SEOUL – South Korea on Monday urged North Korea to scrap a plan to launch propaganda leaflets across the border, after the North said it’s ready to float 12 million leaflets in what would be the largest such psychological campaign against its southern rival.
Animosities on the Korean Peninsula rose sharply last week, after North Korea destroyed an inter-Korean liaison office on its territory in anger over South Korean civilian leafleting against it. North Korea said it will fly propaganda leaflets and take other steps to nullify 2018 deals to ease tensions at the border.
Yoh Sangkey, a spokesman at Seoul’s Unification Ministry, told reporters that North Korea must suspend its plan to send anti-Seoul leaflets that “are not helpful to South-North (Korea) relations at all.”
Earlier Monday, North Korea said it had manufactured 12 million propaganda leaflets to be floated toward South Korea aboard 3,000 balloons and other unspecified delivery equipment.
“Our plan of distributing the leaflets against the enemy is an eruption of the unquenchable anger of all the people and the whole society,” the North’s official Korean Central News Agency said. “The time for retaliatory punishment is drawing near.”
Some observers say ongoing weather conditions aren’t favorable for North Korea to fly propaganda balloons to South Korea so that it may use drones to launch them. They say this could trigger clashes between the Koreas because South Korea must respond to incoming drones to its territory.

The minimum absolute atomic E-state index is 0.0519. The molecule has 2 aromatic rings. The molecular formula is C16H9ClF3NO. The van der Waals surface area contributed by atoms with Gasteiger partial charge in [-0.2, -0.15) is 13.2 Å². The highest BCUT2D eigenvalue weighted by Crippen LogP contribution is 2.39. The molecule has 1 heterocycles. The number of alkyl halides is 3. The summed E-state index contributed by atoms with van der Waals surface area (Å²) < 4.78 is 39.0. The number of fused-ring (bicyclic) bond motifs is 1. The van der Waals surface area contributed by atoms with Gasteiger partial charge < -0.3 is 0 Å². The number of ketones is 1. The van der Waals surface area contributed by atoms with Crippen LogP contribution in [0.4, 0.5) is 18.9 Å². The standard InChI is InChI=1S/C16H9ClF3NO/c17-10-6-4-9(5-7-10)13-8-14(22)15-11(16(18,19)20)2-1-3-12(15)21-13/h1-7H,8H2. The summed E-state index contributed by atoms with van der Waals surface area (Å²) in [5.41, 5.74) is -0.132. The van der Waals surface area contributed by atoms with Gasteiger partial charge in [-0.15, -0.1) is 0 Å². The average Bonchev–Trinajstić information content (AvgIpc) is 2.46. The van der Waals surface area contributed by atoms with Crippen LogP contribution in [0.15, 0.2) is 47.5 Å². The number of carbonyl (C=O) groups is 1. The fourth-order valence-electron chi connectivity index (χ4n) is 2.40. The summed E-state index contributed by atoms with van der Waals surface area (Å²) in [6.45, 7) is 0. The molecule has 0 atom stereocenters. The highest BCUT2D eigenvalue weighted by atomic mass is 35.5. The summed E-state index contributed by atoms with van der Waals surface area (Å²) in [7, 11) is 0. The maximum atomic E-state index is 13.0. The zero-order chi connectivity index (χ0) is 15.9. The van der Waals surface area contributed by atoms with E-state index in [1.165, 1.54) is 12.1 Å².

South Korean Defense Minister Jeong Kyeong-doo told lawmakers Monday that how his military responds to potential North Korean leafleting depends on what delivery equipment the North would use.
A South Korean activist recently said he would also drop about a million leaflets over the borer around Thursday, the 70th anniversary of the start of the 1950-53 Korean War. South Korean officials have said they’ll ban civilian activists from launching balloons toward North Korea.
Experts say North Korea is likely using the South Korean civilian leafleting as a chance to boost its internal unity and apply more pressures on Seoul and Washington amid stalled nuclear diplomacy.
In 2018, the leaders of the two Koreas agreed to halt any hostile acts against each other along their border, including psychological warfare such as leafleting and propaganda broadcasts. But their agreement didn’t clearly say whether civilian leafleting would also be banned, and South Korean activists subsequently kept launching huge balloons carrying leaflets critical of North Korea’s nuclear program and human rights record.
North Korea recently released photos showing cigarette butts littered on leaflets with the image of South Korean President Moon Jae-in, which it said would fly south. A message in the leaflets said Moon “ruined North-South (Korean) agreements.”
North Korea said last week it would send troops to now-shuttered joint cooperation sites on its territory, reinstall guard posts and resume military drills at front-line areas in a violation of separate 2018 deals with South Korea. Jeong said South Korea will take “immediate, swift and corresponding” steps to any North Korean provocation.